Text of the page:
glass. The university had plans to change some additional stained
glass windows in the dining hall in 2016, but, before that was done,
Corey Menafee, an African-American dishwasher who worked there,
knocked out the pane that showed black slaves harvesting cotton in the
fields, because, as he related, he no longer wanted to be subjected to
seeing the "racist, very degrading" image at his place of work, but
also added: "There's always better ways of doing things like that than
just destroying things." Menafee was initially arrested on felony and
misdemeanor charges. Yale chose not to press charges which
were then dropped and, after initially accepting Menafee's
resignation, rehired him to work at a different location.
Calhoun's name has been tied up in larger controversies about the
associations of the colleges with slavery. A 2001 report revealed that
at least seven of the colleges' namesakes were slave owners. In
2009, a student group protested the connection by posting alternative
names for slaveowner-named colleges near the college entrances.
Commenting for the Wall Street Journal, Roger Kimball pointed out that
Yale's namesake, Elihu Yale, was a slave trader, and questioned how
Yale can defend the name of the university against similar moral
See also: Grace Hopper
Partly because of the controversy surrounding the 2016 decision not to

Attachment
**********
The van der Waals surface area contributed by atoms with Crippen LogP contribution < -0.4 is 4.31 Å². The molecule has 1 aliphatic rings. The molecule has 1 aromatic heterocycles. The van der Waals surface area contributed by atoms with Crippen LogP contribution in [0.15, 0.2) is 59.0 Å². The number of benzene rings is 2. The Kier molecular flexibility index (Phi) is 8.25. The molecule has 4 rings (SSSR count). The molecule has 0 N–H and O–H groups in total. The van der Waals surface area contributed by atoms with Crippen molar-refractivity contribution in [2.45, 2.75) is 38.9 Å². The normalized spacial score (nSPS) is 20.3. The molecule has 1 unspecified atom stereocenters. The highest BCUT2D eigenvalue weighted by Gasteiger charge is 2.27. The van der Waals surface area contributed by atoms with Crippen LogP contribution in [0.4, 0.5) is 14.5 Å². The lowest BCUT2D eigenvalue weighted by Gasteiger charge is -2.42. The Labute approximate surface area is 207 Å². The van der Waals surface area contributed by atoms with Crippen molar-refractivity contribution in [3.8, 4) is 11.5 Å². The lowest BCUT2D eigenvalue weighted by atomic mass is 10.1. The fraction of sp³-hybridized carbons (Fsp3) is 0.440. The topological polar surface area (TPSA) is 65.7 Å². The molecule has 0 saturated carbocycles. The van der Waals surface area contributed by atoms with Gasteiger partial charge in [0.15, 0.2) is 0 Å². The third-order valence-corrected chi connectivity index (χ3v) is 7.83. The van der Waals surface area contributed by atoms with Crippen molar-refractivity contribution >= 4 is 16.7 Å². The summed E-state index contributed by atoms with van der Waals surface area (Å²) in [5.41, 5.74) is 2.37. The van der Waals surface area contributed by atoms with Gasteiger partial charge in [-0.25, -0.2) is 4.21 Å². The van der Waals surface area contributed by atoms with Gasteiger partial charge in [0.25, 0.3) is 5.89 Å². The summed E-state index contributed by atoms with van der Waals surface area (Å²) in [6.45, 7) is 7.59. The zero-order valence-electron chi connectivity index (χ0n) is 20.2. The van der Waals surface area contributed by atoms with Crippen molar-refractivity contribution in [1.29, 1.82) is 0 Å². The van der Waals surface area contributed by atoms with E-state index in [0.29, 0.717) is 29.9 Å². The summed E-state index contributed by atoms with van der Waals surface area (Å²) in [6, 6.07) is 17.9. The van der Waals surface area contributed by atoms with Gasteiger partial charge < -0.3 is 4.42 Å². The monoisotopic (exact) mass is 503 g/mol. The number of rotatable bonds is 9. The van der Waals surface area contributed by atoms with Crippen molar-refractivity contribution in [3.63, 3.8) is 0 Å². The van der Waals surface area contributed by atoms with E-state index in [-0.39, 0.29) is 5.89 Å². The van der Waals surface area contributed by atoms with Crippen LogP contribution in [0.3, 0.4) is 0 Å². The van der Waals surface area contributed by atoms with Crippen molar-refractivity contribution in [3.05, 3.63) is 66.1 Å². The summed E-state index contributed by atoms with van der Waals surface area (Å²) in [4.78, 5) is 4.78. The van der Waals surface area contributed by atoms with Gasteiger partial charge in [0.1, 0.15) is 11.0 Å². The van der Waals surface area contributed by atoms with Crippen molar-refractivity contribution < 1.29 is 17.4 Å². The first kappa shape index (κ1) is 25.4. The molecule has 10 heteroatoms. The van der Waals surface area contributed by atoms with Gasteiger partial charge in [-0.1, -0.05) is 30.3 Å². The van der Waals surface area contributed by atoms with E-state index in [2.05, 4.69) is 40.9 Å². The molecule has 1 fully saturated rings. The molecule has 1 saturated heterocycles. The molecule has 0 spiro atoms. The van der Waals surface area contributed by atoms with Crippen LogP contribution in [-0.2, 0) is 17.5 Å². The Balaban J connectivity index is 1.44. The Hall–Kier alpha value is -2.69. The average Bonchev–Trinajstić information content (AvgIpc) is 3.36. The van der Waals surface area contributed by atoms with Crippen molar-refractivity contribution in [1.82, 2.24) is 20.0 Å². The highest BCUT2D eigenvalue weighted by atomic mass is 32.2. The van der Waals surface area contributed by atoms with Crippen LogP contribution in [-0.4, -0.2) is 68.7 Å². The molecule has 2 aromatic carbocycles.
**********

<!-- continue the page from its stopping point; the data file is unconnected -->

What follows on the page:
rename Calhoun College, Yale put in place a policy on the potential
renaming of buildings and other institutions around the university.
One of the first items of business the consequent task force addressed
was the renaming of Calhoun College, and in February 2017 it
recommended to the
Yale Corporation that the College's name be
changed. The Corporation accepted that recommendation, and voted
at its February 2017 meeting to change the name of Calhoun to Grace
Hopper College, effective July 1, 2017.
The College's new namesake has strong ties to Yale, having received
her Ph.D. from there under the direction of
Øystein Ore in 1934.
The College's new arms, designed in 2017, were intended to represent
Admiral Hopper's history, as well as to create a tie to the College's
past. The heraldic dolphin represents both leadership and Hopper's
career in the United States Navy. The rectangles and circles represent
her contributions to mathematics and computer science. The scalloped
(engrailed) bar is evocative of waves—and also incorporates a design
element of the Calhoun College arms, which featured an engrailed
The courtyard used to have a popular tire swing, which stood in stark
contrast to the Neo-Gothic architecture. In fall 1990, newly appointed
master Turan Onat made it his first priority to remove the tire swing